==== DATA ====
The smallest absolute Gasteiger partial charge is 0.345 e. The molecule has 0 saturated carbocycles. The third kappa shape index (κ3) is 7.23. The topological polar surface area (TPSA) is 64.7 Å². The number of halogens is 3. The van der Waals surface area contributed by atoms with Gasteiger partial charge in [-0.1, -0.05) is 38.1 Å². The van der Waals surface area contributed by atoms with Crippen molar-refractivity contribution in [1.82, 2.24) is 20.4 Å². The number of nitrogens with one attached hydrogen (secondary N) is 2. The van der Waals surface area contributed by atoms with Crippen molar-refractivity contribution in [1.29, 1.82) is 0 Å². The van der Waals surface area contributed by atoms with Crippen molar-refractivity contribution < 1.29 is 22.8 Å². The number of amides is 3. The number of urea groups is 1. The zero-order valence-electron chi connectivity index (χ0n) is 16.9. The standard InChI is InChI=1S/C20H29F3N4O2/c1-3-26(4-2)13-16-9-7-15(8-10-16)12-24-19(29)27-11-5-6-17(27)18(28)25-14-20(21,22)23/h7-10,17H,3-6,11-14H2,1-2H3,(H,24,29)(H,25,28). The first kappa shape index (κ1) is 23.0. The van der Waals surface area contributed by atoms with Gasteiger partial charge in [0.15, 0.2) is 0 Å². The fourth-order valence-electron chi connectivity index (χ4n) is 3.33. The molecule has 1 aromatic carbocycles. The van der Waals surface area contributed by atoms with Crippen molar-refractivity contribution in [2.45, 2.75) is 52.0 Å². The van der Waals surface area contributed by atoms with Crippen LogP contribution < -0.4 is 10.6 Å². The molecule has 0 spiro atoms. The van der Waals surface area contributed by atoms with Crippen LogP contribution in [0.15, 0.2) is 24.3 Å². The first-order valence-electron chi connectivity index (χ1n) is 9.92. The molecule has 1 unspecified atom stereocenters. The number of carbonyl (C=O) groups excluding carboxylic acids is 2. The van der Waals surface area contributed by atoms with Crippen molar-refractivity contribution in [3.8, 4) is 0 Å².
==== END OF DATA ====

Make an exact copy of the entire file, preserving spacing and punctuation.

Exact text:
The smallest absolute Gasteiger partial charge is 0.345 e. The molecule has 0 saturated carbocycles. The third kappa shape index (κ3) is 7.23. The topological polar surface area (TPSA) is 64.7 Å². The number of halogens is 3. The van der Waals surface area contributed by atoms with Gasteiger partial charge in [-0.1, -0.05) is 38.1 Å². The van der Waals surface area contributed by atoms with Crippen molar-refractivity contribution in [1.82, 2.24) is 20.4 Å². The number of nitrogens with one attached hydrogen (secondary N) is 2. The van der Waals surface area contributed by atoms with Crippen molar-refractivity contribution in [1.29, 1.82) is 0 Å². The van der Waals surface area contributed by atoms with Crippen molar-refractivity contribution < 1.29 is 22.8 Å². The number of amides is 3. The number of urea groups is 1. The zero-order valence-electron chi connectivity index (χ0n) is 16.9. The standard InChI is InChI=1S/C20H29F3N4O2/c1-3-26(4-2)13-16-9-7-15(8-10-16)12-24-19(29)27-11-5-6-17(27)18(28)25-14-20(21,22)23/h7-10,17H,3-6,11-14H2,1-2H3,(H,24,29)(H,25,28). The first kappa shape index (κ1) is 23.0. The van der Waals surface area contributed by atoms with Gasteiger partial charge in [0.15, 0.2) is 0 Å². The fourth-order valence-electron chi connectivity index (χ4n) is 3.33. The molecule has 1 aromatic carbocycles. The van der Waals surface area contributed by atoms with Crippen molar-refractivity contribution in [2.45, 2.75) is 52.0 Å². The van der Waals surface area contributed by atoms with Crippen LogP contribution < -0.4 is 10.6 Å². The molecule has 0 spiro atoms. The van der Waals surface area contributed by atoms with Crippen LogP contribution in [0.15, 0.2) is 24.3 Å². The first-order valence-electron chi connectivity index (χ1n) is 9.92. The molecule has 1 unspecified atom stereocenters. The number of carbonyl (C=O) groups excluding carboxylic acids is 2. The van der Waals surface area contributed by atoms with Crippen molar-refractivity contribution in [3.8, 4) is 0 Å².